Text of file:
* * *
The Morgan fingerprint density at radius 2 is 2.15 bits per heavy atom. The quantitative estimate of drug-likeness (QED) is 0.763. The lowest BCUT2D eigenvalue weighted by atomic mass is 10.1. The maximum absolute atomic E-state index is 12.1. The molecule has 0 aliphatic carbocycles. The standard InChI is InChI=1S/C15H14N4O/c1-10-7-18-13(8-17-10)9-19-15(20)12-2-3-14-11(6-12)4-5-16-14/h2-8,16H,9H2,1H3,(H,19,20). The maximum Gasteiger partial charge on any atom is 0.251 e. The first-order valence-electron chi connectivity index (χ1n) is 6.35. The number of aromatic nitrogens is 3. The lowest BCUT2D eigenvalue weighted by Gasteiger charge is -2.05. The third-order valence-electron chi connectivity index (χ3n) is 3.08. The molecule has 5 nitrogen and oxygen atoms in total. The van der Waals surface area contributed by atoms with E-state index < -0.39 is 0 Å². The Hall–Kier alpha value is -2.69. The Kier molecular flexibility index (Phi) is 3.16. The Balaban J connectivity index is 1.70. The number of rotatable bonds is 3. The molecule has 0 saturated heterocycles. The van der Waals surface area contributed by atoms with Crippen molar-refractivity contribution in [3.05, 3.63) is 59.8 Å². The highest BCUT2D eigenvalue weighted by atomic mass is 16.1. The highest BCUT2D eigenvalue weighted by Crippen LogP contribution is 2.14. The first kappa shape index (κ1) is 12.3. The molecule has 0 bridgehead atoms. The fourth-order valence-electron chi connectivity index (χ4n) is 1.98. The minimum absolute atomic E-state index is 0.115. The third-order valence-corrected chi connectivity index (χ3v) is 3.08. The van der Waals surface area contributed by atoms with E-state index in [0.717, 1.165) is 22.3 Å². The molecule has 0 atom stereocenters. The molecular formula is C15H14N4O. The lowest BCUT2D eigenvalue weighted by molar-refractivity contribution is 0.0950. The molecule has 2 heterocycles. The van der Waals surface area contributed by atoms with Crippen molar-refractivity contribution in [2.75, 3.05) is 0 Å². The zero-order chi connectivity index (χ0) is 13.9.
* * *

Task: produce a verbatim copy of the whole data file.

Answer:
The Morgan fingerprint density at radius 2 is 2.15 bits per heavy atom. The quantitative estimate of drug-likeness (QED) is 0.763. The lowest BCUT2D eigenvalue weighted by atomic mass is 10.1. The maximum absolute atomic E-state index is 12.1. The molecule has 0 aliphatic carbocycles. The standard InChI is InChI=1S/C15H14N4O/c1-10-7-18-13(8-17-10)9-19-15(20)12-2-3-14-11(6-12)4-5-16-14/h2-8,16H,9H2,1H3,(H,19,20). The maximum Gasteiger partial charge on any atom is 0.251 e. The first-order valence-electron chi connectivity index (χ1n) is 6.35. The number of aromatic nitrogens is 3. The lowest BCUT2D eigenvalue weighted by Gasteiger charge is -2.05. The third-order valence-electron chi connectivity index (χ3n) is 3.08. The molecule has 5 nitrogen and oxygen atoms in total. The van der Waals surface area contributed by atoms with E-state index < -0.39 is 0 Å². The Hall–Kier alpha value is -2.69. The Kier molecular flexibility index (Phi) is 3.16. The Balaban J connectivity index is 1.70. The number of rotatable bonds is 3. The molecule has 0 saturated heterocycles. The van der Waals surface area contributed by atoms with Crippen molar-refractivity contribution in [3.05, 3.63) is 59.8 Å². The highest BCUT2D eigenvalue weighted by atomic mass is 16.1. The highest BCUT2D eigenvalue weighted by Crippen LogP contribution is 2.14. The first kappa shape index (κ1) is 12.3. The molecule has 0 bridgehead atoms. The fourth-order valence-electron chi connectivity index (χ4n) is 1.98. The minimum absolute atomic E-state index is 0.115. The third-order valence-corrected chi connectivity index (χ3v) is 3.08. The van der Waals surface area contributed by atoms with E-state index in [0.717, 1.165) is 22.3 Å². The molecule has 0 atom stereocenters. The molecular formula is C15H14N4O. The lowest BCUT2D eigenvalue weighted by molar-refractivity contribution is 0.0950. The molecule has 2 heterocycles. The van der Waals surface area contributed by atoms with Crippen molar-refractivity contribution in [2.75, 3.05) is 0 Å². The zero-order chi connectivity index (χ0) is 13.9.